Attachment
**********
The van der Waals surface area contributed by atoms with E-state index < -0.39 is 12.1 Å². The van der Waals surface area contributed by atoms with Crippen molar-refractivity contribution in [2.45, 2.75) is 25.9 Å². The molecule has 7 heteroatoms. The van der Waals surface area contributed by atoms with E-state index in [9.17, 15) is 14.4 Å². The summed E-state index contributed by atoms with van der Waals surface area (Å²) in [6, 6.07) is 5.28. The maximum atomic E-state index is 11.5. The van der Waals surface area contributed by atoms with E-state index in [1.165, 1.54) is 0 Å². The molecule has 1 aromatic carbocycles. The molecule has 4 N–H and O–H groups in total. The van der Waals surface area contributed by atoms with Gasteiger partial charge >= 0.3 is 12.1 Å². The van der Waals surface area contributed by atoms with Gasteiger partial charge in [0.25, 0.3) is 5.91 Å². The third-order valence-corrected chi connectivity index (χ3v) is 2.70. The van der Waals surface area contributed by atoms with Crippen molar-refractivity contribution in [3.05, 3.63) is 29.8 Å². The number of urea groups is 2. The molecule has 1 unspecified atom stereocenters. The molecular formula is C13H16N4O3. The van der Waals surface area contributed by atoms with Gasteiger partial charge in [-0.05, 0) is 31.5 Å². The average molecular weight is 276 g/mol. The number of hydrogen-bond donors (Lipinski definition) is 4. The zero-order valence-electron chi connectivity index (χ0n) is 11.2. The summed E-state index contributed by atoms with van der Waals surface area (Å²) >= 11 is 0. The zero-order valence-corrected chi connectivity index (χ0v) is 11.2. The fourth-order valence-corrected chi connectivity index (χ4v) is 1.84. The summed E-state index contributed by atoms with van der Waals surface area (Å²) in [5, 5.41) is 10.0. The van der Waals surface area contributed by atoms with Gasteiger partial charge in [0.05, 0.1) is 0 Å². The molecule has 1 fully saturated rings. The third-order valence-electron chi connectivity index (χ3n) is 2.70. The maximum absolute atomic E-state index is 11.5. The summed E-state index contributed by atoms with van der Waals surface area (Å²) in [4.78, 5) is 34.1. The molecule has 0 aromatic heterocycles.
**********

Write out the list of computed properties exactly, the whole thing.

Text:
The van der Waals surface area contributed by atoms with E-state index < -0.39 is 12.1 Å². The van der Waals surface area contributed by atoms with Crippen molar-refractivity contribution in [2.45, 2.75) is 25.9 Å². The molecule has 7 heteroatoms. The van der Waals surface area contributed by atoms with E-state index in [9.17, 15) is 14.4 Å². The summed E-state index contributed by atoms with van der Waals surface area (Å²) in [6, 6.07) is 5.28. The maximum atomic E-state index is 11.5. The van der Waals surface area contributed by atoms with E-state index in [1.165, 1.54) is 0 Å². The molecule has 1 aromatic carbocycles. The molecule has 4 N–H and O–H groups in total. The van der Waals surface area contributed by atoms with Gasteiger partial charge >= 0.3 is 12.1 Å². The van der Waals surface area contributed by atoms with Gasteiger partial charge in [0.25, 0.3) is 5.91 Å². The third-order valence-corrected chi connectivity index (χ3v) is 2.70. The van der Waals surface area contributed by atoms with Crippen molar-refractivity contribution in [3.05, 3.63) is 29.8 Å². The number of urea groups is 2. The molecule has 1 unspecified atom stereocenters. The molecular formula is C13H16N4O3. The van der Waals surface area contributed by atoms with Gasteiger partial charge in [-0.05, 0) is 31.5 Å². The average molecular weight is 276 g/mol. The number of hydrogen-bond donors (Lipinski definition) is 4. The zero-order valence-electron chi connectivity index (χ0n) is 11.2. The summed E-state index contributed by atoms with van der Waals surface area (Å²) >= 11 is 0. The zero-order valence-corrected chi connectivity index (χ0v) is 11.2. The fourth-order valence-corrected chi connectivity index (χ4v) is 1.84. The summed E-state index contributed by atoms with van der Waals surface area (Å²) in [5, 5.41) is 10.0. The van der Waals surface area contributed by atoms with Gasteiger partial charge in [0.05, 0.1) is 0 Å². The molecule has 1 fully saturated rings. The third-order valence-electron chi connectivity index (χ3n) is 2.70. The maximum absolute atomic E-state index is 11.5. The summed E-state index contributed by atoms with van der Waals surface area (Å²) in [4.78, 5) is 34.1. The molecule has 0 aromatic heterocycles.